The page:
So when you use a shared space, leave the space better than you found it. Do something extra. Change that light bulb that’s been out for too long. Make and hang that sign that needs to be in place. Sweep those stairs that need sweeping. And when you contribute, don’t be a silent contributor. Let the group know what you’ve contributed. Your generosity will inspire others to make their own contributions.
The Internet of Things (IoT) is a category of products and systems that use computation and web connection. It’s a tough category to describe because computation and web connection enable so many different things. One thing is for sure, these aren’t the products of the 20th century. They are something new. And they behave differently. Whereas many products of the 20th century were stand alone and kind of static, 21st-century products work in systems and get smarter over time. Here are a few forms that you might see or imagine:
SOCIAL. Some IoT systems allow you to coordinate tasks with other people. Uber is essentially an IoT system: it allows drivers and people who need rides to coordinate their goals. Another social IoT system that does this is FitBit. They have a “challenge” feature that allows you to set competitive goals with the FitBit community.
GEO-SPATIAL. For some IoT systems, location really matters. If you are tracking air pollution with on-the-ground sensors, for example, you are going to want to see that data on a map. Autonomous vehicles need to sense and respond to geospatial data too.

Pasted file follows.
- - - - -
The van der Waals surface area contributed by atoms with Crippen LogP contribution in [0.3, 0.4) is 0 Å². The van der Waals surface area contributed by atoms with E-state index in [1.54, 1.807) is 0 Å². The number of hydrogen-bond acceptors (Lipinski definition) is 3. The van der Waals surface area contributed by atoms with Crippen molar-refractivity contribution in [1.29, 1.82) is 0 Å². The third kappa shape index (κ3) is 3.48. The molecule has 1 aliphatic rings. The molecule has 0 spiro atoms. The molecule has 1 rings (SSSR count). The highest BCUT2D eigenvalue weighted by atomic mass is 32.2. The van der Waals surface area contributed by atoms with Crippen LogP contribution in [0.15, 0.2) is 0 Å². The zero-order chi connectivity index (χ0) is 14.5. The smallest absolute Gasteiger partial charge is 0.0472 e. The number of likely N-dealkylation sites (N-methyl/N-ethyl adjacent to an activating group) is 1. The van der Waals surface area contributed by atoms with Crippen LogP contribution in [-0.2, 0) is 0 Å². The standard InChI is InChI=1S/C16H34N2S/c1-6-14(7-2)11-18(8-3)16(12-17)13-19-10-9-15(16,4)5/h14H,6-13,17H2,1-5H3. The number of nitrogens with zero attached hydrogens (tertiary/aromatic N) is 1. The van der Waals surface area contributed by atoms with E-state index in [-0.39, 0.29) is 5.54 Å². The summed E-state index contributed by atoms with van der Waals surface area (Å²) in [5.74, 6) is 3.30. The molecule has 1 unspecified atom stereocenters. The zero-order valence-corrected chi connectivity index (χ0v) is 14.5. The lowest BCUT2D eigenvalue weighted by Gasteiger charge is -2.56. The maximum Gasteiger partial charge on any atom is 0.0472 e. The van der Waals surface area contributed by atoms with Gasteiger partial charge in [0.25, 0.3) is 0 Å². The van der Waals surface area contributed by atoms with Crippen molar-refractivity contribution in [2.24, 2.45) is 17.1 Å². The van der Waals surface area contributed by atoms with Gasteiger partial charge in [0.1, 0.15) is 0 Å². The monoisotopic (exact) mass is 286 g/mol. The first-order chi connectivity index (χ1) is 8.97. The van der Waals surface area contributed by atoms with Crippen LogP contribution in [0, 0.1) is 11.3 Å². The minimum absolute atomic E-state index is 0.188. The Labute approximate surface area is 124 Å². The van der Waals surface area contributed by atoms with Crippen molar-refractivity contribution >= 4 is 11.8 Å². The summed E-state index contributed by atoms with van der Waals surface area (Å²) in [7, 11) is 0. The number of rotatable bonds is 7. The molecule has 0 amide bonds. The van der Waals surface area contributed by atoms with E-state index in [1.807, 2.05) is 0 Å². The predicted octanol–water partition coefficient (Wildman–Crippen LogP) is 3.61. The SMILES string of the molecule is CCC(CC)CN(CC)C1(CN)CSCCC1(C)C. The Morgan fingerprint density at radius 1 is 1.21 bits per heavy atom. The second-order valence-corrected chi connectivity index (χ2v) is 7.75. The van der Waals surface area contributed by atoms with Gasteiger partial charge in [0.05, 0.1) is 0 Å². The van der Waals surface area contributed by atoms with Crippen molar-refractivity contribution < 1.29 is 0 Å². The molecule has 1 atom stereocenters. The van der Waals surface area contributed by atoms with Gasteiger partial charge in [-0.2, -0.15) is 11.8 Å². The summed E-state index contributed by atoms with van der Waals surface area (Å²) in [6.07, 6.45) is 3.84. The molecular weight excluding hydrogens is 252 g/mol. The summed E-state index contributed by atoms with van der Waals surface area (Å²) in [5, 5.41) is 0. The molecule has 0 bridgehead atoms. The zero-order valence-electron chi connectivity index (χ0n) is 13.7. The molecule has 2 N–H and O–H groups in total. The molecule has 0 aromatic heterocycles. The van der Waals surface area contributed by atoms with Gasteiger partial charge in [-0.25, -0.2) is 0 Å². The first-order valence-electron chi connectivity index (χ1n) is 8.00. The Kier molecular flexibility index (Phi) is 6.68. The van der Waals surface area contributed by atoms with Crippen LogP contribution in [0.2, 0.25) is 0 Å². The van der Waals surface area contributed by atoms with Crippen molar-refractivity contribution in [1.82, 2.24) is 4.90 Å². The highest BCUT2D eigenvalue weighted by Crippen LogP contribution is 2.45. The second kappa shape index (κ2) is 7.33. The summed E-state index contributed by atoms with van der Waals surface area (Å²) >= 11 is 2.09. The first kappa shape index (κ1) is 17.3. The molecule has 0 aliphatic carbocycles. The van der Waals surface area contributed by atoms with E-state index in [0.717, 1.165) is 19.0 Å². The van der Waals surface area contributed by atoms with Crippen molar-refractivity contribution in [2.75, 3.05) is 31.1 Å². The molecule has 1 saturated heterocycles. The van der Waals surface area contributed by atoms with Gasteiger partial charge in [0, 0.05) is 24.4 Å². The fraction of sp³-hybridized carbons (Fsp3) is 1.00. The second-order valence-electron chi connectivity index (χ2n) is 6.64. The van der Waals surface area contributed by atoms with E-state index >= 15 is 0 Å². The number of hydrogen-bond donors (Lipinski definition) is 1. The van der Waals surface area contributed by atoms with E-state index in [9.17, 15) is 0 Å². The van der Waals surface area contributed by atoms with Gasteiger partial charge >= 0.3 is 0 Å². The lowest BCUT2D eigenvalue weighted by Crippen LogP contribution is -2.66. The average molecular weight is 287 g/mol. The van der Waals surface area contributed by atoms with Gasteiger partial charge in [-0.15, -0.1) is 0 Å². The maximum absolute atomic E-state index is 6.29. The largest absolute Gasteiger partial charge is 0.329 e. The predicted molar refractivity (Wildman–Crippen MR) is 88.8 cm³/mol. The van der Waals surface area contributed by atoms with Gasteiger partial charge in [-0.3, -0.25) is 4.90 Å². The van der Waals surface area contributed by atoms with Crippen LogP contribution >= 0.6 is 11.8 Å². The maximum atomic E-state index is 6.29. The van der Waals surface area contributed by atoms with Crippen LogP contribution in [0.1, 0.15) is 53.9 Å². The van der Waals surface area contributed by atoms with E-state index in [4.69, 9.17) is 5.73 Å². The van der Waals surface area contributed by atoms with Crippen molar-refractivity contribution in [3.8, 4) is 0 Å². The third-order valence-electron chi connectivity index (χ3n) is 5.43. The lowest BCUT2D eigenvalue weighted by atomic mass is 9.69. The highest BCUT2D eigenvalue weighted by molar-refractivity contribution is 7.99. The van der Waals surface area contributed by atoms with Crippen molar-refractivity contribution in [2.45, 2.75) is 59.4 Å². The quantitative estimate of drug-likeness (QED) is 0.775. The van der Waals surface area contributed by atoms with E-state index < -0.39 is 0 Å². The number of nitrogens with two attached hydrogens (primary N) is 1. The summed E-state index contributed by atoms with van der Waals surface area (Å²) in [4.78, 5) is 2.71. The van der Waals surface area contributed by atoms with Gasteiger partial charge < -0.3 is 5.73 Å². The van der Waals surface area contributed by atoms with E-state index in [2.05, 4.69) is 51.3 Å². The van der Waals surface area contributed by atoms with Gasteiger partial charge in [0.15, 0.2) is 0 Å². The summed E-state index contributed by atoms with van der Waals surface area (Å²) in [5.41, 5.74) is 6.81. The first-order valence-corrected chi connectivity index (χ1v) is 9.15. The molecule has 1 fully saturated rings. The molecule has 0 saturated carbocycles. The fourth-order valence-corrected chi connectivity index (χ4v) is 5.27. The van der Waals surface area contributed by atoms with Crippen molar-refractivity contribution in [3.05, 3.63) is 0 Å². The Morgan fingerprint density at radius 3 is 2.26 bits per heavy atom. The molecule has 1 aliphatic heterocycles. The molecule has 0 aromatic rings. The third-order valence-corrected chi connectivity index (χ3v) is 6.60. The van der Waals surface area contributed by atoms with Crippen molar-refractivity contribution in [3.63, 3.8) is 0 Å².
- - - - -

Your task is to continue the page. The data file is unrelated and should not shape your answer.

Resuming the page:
HUB and SPOKE. Not every single object needs full computing power on board. That would be a waste of money and energy. Some systems work better in a hub and spoke model. Philips hue, for example, has a hub that communicates with multiple light bulbs throughout a home. Yesterday my students imagined a cattle tracking system that had a light sensor device on each animal, and that data from those sensors would be gathered by a mobile hub (a drone).
BIO-SENSING. We have sensors that can sense and track living things. Fitbit, mentioned above, is one. Other systems for human patients or herds of animals are emerging and enabling easier, and more effective tracking of vitals. “I’ve fallen and I can’t get up” wearables ought to be IoT enabled by now, yes?
SENSE and RESPOND. Mentioned above with autonomous vehicles, some systems not only gather data through sensing but enable the system to act on that data in real time. You could imagine a hydroponic farming system that can sense the temperature of the system and actuate heating and cooling as needed. If only the HVAC systems in office buildings worked as well!